Don't expect to find harmonic filters in any consumer product. This is the sole territory of industrial equipment that has to meet specifications, standards, and customer expectations. Cost is always important, but no sensible buyer will purchase equipment that saves a few (hundred, thousand?) bucks at the time, but costs far more to operate than the alternative. Both line frequency and harmonic filters essentially have to be designed for the job - there are no off-the-shelf modules that you can add as needed. Filter circuits can be very effective, but may be quite intolerant of load variations and/ or have poor transient response. They are usually unaffected by noise, and do not rely on high frequency switching so don't cause any EMI problems.
Harmonic filters can be in-line, or designed as harmonic 'traps', where the harmonic current is dissipated in suitably sized resistors. For 50Hz mains, typical filter frequencies would be 150Hz, 250Hz and 350Hz (3rd, 5th and 7th harmonic respectively). Naturally these are different for 60Hz. Harmonic traps will use a series resonant circuit, that is effectively a short circuit for the tuned frequency. By dissipating the harmonic energy in resistors, it is removed from the mains supply. These filters have to be extraordinarily robust - we are used to equipment that draws a few amps up to perhaps 20A or so, but industrial equipment can be rated for hundreds of kilowatts. The currents and voltages involved are very high, and will easily destroy anything that isn't rated for continuous duty at the power levels encountered.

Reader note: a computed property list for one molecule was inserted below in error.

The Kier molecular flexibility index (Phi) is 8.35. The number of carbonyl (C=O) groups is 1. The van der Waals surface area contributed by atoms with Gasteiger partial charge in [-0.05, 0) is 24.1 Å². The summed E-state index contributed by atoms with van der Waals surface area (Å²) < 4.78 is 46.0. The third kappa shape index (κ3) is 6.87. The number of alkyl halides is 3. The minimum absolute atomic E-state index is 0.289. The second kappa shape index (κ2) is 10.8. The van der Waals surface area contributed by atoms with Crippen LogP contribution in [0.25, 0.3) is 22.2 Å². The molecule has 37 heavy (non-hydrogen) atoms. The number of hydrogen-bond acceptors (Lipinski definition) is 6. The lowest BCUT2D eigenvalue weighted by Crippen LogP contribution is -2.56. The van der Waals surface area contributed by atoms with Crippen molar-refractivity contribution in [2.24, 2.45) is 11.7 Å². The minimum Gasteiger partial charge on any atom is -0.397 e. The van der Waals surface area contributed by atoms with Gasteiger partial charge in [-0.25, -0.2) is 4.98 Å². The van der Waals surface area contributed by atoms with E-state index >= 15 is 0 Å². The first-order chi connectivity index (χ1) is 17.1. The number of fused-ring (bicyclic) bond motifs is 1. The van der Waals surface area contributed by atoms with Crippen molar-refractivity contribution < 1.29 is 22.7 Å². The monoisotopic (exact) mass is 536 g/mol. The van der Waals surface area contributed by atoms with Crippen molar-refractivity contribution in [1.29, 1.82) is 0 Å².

I do not propose to go into any detail of resonant filters or harmonic traps. This is not the kind of thing that 99.99% of readers will ever be involved with, and it's hardly a topic for DIY. Suffice to say that both energy suppliers and their larger customers will go to extreme lengths to protect their infrastructure and the quality of the supply.
There is a way to create a high power factor rectifier that is the basis for nearly all current active PFC circuits. The basic circuit is shown below, and simply involves removal of the filter capacitor. The rectified DC has 100% ripple, so any circuit that follows has to be able to deal with that and behave just like a resistive load.
Figure 11 - High PF Rectifier
The above circuit is almost perfect. No current waveform is shown because it just looks like a sinewave, and of course it's perfectly in phase with the voltage. The power factor is shown as 0.99 so that it's in line with the others on this page, but it's really 0.998 - so close to unity that it's of no consequence. Distortion is only 0.35%. All we need to do now is add circuitry that can cope with the huge amount of ripple, and draw current that is exactly proportional to the voltage.
This is the basis of active PFC - circuitry designed to act like a resistive load as closely as possible. It must be able to provide a stable DC output - regardless of input voltage - that can be used by a conventional DC-DC converter to change the voltage to that needed by the load. Sounds simple if you say it quickly enough .